A jury verdict for $366 million is very rare. It is especially rare for a single plaintiff case. It is even more rare in federal district court. Yet, that is exactly what happened in Harris v. Fedex, No. 21-CV-01651 (S.D. Tex.). Jennifer Harris sued Fedex for discrimination and for retaliation after she complained about

What sort of person seeks to profit from the murder of dozens of children? Twenty of the victims were between 6 and 7 years old. Yet, for years, Alex Jones sought to profit from the deaths of children killed at Sandy Hook Elementary. In so doing, he inflicted emotional torment on their families. For this,

The Texas Attorney General’s flubbed a prosecution against six sex traffickers, because they lost contact with the victim. The high profile prosecutions was known as “Operation Fallen Angle.” In the small town of Gatesville, Texas, in central Texas, this prosecution was a big deal. Six persons accused of trading crystal methamphetamine for sex are now

In 2019, I  wrote about the Torres v Dept. of Public Safety case here. That case has now been decided in favor of Capt. Leroy Torres, a Texas Guardsmen. The DPS would not accommodate his illness, which he contracted during his tour in Iraq. Capt. Torres then filed suit under the Uniformed Services Employment

In Lindsley v. TRT Holdings, Inc., 984 F.3d 460 (5th Cir.  1/7/2021), the Fifth Circuit reversed a grant of summary judgment regarding the plaintiff’s claim that she was paid less than her three male predecessors. Writing for the majority, Judge Ho said it was apparent that she was paid less than the men who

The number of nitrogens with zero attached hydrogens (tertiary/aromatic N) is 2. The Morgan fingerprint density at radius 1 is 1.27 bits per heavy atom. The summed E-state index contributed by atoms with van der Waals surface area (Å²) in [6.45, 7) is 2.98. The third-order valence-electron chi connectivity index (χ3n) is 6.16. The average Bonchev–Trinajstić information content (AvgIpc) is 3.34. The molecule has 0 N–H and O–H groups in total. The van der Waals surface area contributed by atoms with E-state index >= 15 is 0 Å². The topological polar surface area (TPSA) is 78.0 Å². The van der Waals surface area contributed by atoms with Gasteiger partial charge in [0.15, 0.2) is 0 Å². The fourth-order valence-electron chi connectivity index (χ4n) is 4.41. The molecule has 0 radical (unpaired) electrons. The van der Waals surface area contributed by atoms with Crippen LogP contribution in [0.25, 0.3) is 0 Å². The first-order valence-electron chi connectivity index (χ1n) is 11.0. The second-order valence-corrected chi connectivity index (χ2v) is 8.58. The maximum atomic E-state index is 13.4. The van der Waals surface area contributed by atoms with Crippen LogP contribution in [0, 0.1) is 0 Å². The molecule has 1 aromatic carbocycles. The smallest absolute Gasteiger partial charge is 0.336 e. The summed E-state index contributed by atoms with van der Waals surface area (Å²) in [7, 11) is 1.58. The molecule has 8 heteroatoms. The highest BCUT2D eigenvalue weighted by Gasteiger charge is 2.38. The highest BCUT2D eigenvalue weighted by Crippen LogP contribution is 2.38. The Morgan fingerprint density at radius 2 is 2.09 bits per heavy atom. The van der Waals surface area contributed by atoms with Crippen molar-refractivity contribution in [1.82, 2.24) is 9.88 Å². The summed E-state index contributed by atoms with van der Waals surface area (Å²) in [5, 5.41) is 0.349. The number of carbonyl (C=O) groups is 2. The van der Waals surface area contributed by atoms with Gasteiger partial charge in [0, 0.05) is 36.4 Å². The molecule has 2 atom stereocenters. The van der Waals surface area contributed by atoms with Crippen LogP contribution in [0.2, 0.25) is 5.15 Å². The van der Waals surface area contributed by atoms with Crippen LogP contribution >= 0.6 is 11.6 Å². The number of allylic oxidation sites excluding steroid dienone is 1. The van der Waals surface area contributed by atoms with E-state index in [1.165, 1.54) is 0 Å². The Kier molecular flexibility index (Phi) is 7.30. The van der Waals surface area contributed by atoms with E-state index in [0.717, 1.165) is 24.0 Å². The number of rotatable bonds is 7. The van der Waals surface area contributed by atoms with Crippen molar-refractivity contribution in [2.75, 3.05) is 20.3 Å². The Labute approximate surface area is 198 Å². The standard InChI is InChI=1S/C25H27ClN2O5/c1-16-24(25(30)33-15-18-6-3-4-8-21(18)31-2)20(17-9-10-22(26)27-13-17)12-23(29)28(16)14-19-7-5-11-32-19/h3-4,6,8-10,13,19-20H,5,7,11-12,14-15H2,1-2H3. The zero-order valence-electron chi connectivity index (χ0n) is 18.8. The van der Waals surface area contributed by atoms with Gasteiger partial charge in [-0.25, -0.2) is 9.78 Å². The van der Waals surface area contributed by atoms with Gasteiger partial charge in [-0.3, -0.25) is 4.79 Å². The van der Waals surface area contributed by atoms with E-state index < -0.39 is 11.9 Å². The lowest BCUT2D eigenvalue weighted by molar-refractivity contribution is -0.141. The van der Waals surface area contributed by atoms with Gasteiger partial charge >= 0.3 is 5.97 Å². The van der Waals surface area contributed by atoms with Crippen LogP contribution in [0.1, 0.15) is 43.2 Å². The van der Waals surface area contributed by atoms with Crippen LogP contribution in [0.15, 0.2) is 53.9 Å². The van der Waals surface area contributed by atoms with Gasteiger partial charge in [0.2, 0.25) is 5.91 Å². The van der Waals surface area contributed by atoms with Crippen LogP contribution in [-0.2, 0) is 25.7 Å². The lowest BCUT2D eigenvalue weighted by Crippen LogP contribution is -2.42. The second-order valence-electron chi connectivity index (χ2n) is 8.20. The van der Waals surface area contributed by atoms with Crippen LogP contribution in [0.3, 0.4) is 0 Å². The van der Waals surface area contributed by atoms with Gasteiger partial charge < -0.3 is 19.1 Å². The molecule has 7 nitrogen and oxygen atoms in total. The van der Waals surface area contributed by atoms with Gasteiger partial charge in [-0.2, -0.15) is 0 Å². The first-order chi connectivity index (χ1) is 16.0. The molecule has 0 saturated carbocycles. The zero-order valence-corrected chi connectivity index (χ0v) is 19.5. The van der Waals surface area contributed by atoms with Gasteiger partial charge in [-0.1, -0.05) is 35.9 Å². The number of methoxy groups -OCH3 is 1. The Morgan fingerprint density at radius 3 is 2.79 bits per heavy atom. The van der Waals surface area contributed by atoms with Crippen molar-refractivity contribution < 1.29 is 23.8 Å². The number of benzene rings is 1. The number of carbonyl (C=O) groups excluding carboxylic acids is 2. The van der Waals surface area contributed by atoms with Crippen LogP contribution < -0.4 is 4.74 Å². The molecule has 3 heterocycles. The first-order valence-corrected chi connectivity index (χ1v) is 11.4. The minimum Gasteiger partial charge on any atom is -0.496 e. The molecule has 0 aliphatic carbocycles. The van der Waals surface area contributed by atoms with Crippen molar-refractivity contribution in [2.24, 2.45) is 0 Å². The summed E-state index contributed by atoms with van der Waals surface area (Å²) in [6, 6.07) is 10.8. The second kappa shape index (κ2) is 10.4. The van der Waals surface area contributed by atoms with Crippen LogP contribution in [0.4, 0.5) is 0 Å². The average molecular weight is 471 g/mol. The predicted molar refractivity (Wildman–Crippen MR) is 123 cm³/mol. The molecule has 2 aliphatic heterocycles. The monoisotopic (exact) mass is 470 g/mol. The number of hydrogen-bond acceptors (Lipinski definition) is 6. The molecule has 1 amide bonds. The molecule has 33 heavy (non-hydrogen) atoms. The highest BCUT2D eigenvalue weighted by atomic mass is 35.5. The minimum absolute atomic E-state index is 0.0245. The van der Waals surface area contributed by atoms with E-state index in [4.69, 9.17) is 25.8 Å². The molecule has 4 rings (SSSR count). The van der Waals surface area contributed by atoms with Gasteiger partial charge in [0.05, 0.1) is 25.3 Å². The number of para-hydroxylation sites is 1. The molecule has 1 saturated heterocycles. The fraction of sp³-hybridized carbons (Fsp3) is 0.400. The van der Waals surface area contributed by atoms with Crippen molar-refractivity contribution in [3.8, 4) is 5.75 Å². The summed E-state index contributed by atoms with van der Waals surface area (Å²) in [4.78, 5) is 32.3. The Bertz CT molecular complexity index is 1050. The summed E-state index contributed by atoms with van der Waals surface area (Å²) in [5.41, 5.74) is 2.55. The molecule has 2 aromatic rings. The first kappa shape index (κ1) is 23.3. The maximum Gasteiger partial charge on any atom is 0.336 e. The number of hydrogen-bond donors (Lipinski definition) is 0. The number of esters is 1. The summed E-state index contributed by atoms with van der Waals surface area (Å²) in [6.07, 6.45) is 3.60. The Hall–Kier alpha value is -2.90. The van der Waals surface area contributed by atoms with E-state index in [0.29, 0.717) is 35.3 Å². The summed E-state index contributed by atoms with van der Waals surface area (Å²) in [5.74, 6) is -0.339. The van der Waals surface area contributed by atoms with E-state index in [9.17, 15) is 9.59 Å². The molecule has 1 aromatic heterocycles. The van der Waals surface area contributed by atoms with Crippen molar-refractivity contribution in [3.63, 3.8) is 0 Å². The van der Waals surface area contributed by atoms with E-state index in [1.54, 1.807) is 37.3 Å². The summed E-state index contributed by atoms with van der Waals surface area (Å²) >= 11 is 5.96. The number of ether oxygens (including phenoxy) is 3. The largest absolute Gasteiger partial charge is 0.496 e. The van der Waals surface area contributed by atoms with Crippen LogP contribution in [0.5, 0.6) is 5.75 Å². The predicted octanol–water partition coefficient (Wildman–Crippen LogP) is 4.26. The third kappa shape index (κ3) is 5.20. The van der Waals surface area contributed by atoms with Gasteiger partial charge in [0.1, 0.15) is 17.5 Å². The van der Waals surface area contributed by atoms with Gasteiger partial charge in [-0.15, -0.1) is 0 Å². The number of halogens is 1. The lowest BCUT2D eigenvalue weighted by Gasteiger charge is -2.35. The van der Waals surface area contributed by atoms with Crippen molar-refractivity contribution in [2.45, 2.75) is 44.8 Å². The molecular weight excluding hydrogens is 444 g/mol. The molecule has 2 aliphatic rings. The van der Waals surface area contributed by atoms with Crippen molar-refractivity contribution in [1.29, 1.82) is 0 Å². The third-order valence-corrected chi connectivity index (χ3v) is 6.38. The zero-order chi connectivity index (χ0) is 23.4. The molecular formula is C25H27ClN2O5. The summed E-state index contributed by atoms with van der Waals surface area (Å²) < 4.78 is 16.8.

I am an Iraq veteran. I served in Iraq from 2005 to 2006. Some 140,000 other brothers and sisters served in Iraq with me. I am told there were some 1.5 million total who served in Iraq. Wherever I go, I find a bond with fellow Iraq and Afghanistan vets. We share the bond of

Million dollar verdicts in employment cases are rare. But, they do occur. In one lawsuit against Glow Networks, Inc., nine African-American employees sued the company for racial discrimination. The jury not only agreed, they awarded $70 million to the nine workers. Glow Networks, Inc. is a telecommunications firm.

Among the evidence was the experience of

David Yamada, law professor at Suffolk University Law School, has written extensively on workplace bullying. He writes the blog on workplace bullying at Minding the Workplace. He published a seminal paper on workplace bullying in the Georgetown Law Journal in 2008. See that paper here. Mr. Yamada has drafted a model bill entitled,

In Johnson v PRIDE Industries, Inc., 7 F.4th 392 (5th Cir. 2021), a co-worker referred to Michael Johnson, a black worker as “mijo” (son) and “manos” (hands) several times.  The same co-worker, Juan Palomares, also referred to Mr. Johnson as “es mayate” (this n—–) on some occasions. Mr. Palomares also used the term “pinches

In Austgen v. Allied Barton Security Services, LLC,  No. 19-20613, 2020 U.S. App. LEXIS 20085 (5th Cir. 6/26/2020), a security officer, working for the Port of Houston, encountered back pain in inspecting vehicles. The pain was chronic and had been aggravated by climbing around vehicles. His employer told him to stay home on unpaid